WHITE SANDS RANCH N.M. — When G.B. Oliver's father set out to buy land for a family ranch in the 1940s, friends told him not to buy across the border because the Mexican government could take it away at any time.
Instead, he bought 1,280 acres in New Mexico--and the American government took half of it away.
"It's hard to believe what happened," Oliver said. "My dad said about the military that it was like watching a snake swallow a rabbit. They wrapped around us until they got us in a position where we couldn't do anything, then they slobbered all over us and then they finished us off."
The government took half of the Olivers' land on a 20-year lease for part of the White Sands Missile Range, a vast Army proving ground for everything from the world's first atomic bomb to today's high-speed aircraft, bombs, missiles and even "Star Wars" lasers.
Like other ranchers, the Olivers were paid only a part of what the acreage was worth. And, like others, they continue to fight--losing the latest round in court this year.
"We're fighting the battle now for the second generation," Oliver said. "And my feeling is that we're fighting for the precedent of the thing. That's what's dangerous--that the government could put anybody out of business just like that."
About 120 ranching families have carried on the fight over the land, seeking a total of $25 million to $50 million in compensation. Some lost entire ranches; some, like the Olivers, lost only a part of the prairie to the missile range.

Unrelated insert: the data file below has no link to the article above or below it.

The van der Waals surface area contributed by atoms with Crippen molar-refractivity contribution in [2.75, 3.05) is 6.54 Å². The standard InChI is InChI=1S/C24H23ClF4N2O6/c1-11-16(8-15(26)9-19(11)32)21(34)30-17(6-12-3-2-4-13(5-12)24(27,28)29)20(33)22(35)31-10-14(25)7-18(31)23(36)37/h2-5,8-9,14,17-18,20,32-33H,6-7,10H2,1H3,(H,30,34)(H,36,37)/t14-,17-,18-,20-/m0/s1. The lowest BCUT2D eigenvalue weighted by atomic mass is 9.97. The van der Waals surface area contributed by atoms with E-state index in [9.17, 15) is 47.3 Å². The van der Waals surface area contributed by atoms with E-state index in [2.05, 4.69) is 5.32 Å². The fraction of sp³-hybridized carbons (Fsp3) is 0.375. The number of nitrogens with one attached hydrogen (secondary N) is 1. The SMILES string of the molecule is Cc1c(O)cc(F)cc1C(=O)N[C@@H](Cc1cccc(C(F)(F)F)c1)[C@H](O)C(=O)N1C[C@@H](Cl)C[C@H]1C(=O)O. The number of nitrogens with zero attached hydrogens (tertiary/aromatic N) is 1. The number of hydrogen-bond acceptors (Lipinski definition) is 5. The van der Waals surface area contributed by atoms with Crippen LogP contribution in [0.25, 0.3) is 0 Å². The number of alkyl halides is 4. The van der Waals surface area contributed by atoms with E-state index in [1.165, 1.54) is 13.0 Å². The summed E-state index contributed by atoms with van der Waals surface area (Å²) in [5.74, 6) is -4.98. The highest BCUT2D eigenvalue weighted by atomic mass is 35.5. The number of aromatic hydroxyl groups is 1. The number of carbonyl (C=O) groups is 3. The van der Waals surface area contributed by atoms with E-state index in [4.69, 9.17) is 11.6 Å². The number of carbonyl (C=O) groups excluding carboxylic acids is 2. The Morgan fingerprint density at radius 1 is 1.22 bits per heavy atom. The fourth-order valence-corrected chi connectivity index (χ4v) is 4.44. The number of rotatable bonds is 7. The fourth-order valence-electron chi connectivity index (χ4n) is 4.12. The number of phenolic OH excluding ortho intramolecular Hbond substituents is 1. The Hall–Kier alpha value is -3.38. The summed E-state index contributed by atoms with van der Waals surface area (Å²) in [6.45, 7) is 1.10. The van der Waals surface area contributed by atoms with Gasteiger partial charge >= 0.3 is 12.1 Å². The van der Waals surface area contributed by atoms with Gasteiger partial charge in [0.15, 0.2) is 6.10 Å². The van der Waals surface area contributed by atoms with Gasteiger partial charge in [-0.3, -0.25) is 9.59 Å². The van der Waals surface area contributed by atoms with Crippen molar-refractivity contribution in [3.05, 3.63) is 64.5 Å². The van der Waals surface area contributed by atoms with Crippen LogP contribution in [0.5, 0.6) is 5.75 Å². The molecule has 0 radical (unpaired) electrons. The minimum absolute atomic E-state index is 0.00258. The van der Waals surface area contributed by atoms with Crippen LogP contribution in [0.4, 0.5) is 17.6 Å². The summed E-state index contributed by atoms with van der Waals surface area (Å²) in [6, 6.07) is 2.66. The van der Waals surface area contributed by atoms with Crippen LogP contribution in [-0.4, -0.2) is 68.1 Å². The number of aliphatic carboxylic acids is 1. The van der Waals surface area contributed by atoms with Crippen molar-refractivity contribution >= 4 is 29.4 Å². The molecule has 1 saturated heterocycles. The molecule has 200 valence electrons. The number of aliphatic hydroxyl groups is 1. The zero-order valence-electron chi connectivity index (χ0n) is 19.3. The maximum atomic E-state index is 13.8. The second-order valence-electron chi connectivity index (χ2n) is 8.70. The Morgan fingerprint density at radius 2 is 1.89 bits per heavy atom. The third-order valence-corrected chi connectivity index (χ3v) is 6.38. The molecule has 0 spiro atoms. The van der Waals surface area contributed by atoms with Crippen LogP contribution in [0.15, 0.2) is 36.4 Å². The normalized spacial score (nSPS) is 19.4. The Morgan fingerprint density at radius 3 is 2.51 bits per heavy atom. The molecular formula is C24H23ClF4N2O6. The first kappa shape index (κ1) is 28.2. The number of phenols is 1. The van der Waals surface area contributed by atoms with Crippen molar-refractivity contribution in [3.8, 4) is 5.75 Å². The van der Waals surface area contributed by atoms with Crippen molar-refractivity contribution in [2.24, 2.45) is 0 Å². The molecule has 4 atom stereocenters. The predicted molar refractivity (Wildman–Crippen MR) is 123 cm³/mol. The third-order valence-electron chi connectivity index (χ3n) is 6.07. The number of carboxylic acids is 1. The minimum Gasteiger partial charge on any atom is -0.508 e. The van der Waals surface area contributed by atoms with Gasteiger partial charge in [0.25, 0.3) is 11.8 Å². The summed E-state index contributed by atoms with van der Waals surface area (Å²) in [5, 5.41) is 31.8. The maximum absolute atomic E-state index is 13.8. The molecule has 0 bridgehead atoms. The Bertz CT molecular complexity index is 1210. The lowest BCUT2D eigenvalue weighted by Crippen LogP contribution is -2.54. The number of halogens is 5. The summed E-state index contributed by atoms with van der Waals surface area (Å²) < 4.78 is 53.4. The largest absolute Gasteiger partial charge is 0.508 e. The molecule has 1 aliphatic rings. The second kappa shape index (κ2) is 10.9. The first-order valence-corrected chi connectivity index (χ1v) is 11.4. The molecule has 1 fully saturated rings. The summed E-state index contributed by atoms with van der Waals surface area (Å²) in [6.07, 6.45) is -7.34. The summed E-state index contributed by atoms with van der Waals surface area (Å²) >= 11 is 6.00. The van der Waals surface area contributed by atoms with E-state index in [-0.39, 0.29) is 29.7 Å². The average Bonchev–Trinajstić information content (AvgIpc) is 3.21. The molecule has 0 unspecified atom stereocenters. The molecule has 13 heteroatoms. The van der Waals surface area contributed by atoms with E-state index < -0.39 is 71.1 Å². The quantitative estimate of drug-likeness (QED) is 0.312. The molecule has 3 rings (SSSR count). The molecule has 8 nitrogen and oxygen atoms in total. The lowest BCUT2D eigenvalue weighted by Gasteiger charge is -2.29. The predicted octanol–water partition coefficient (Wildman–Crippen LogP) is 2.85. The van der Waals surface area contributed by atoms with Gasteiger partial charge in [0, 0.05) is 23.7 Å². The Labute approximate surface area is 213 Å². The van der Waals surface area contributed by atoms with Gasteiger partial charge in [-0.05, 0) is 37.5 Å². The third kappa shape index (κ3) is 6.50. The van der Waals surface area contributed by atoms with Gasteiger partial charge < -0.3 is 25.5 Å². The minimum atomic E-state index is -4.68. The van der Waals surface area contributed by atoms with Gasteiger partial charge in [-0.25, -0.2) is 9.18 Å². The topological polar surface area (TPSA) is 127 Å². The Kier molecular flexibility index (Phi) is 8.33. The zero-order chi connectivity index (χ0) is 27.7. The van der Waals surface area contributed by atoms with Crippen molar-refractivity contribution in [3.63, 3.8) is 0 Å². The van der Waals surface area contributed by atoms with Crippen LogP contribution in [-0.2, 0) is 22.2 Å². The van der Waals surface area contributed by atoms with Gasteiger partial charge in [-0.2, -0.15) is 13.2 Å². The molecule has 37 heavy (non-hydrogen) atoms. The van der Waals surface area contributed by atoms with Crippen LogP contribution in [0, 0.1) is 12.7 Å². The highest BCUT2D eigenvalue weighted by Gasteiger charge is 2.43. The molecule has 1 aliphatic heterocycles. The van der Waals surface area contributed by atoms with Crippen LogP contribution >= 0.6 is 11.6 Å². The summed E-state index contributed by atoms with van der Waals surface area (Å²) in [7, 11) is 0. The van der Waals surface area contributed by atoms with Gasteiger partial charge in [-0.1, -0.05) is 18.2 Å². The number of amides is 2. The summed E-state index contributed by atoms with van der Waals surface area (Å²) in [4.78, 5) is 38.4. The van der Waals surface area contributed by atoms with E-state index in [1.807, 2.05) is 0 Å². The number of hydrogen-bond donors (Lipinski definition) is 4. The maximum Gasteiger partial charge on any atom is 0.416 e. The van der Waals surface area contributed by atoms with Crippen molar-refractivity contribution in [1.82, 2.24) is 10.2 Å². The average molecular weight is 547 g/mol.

Their trouble began in World War II, when the Army decided that it needed 2 million acres in southern New Mexico for weapons testing.
The ranchers, forced to vacate and sign 20-year leases, were told that the land would be returned. But, by the time the leases expired, the buildings at White Sands were permanent; even though the war was long over, weapons testing continued.
The land was condemned.
Over the years, the ranchers have demonstrated, appeared before congressional panels and pursued their lawsuits. They acknowledge that, the way the law is written, the Army can condemn the land and pay whatever it wants.
Only two months ago, the U.S. Claims Court in Washington concluded that the ranchers "do not have a legal or equitable claim against the United States and that any payment to them would be a gratuity."
The ranchers just don't think it's fair.
"They took our lives from us. They just said get off and fend for yourself," rancher Howard Wood said.
Wood's family had more than 50,000 acres of land worth, at minimum, half a million dollars. After the Army took it, his mother had to work as a waitress in Tularosa, N. M., to support the family. At age 84, she now lives in a government housing development.
"If they bought it outright as a ranch at an amount that a fellow could take and get another ranch, that would have been OK," Wood said. "If they had gone ahead and taken the thing outright and never told us we'd get it back, that might have been better too.
"But they let the thing linger on, and we kept holding on, hoping to go back, and it turned out the contract we had was not worth the paper it was written on."
Oliver blames the dispute for his father's death of a stroke in 1972, one day after a heated meeting with a U.S. Corps of Engineers official.
Like others, the elder Oliver spent 20 years with his life on hold, awaiting the day he could get back the half of the ranch behind the wire fence. And, his son said, he never gave up hope.
"It killed Dad," Oliver said. "He could not believe his government would do him like this."